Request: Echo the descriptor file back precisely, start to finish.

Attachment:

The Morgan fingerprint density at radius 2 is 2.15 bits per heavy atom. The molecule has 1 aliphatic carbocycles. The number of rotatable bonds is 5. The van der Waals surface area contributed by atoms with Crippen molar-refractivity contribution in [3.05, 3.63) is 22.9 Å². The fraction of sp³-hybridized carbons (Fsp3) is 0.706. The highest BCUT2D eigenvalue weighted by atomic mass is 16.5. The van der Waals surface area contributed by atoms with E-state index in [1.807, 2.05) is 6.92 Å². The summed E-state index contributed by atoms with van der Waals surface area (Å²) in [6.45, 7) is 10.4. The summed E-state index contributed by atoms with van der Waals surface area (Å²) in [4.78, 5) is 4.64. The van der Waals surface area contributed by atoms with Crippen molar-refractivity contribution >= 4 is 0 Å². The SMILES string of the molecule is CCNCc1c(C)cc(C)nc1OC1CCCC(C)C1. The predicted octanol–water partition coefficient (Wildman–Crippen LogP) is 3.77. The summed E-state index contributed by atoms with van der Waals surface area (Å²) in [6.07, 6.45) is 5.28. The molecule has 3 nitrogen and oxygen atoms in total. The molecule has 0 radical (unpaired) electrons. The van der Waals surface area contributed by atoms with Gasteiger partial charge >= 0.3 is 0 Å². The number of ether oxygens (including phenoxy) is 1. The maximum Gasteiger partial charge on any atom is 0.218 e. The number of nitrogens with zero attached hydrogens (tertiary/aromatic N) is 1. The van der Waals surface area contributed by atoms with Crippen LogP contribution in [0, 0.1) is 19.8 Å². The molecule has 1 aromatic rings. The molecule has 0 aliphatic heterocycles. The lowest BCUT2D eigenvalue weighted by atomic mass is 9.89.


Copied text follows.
The Morgan fingerprint density at radius 2 is 2.15 bits per heavy atom. The molecule has 1 aliphatic carbocycles. The number of rotatable bonds is 5. The van der Waals surface area contributed by atoms with Crippen molar-refractivity contribution in [3.05, 3.63) is 22.9 Å². The fraction of sp³-hybridized carbons (Fsp3) is 0.706. The highest BCUT2D eigenvalue weighted by atomic mass is 16.5. The van der Waals surface area contributed by atoms with E-state index in [1.807, 2.05) is 6.92 Å². The summed E-state index contributed by atoms with van der Waals surface area (Å²) in [6.45, 7) is 10.4. The summed E-state index contributed by atoms with van der Waals surface area (Å²) in [4.78, 5) is 4.64. The van der Waals surface area contributed by atoms with Crippen molar-refractivity contribution >= 4 is 0 Å². The SMILES string of the molecule is CCNCc1c(C)cc(C)nc1OC1CCCC(C)C1. The predicted octanol–water partition coefficient (Wildman–Crippen LogP) is 3.77. The summed E-state index contributed by atoms with van der Waals surface area (Å²) in [6.07, 6.45) is 5.28. The molecule has 3 nitrogen and oxygen atoms in total. The molecule has 0 radical (unpaired) electrons. The van der Waals surface area contributed by atoms with Gasteiger partial charge >= 0.3 is 0 Å². The number of ether oxygens (including phenoxy) is 1. The maximum Gasteiger partial charge on any atom is 0.218 e. The number of nitrogens with zero attached hydrogens (tertiary/aromatic N) is 1. The van der Waals surface area contributed by atoms with Crippen LogP contribution in [0, 0.1) is 19.8 Å². The molecule has 1 aromatic rings. The molecule has 0 aliphatic heterocycles. The lowest BCUT2D eigenvalue weighted by atomic mass is 9.89.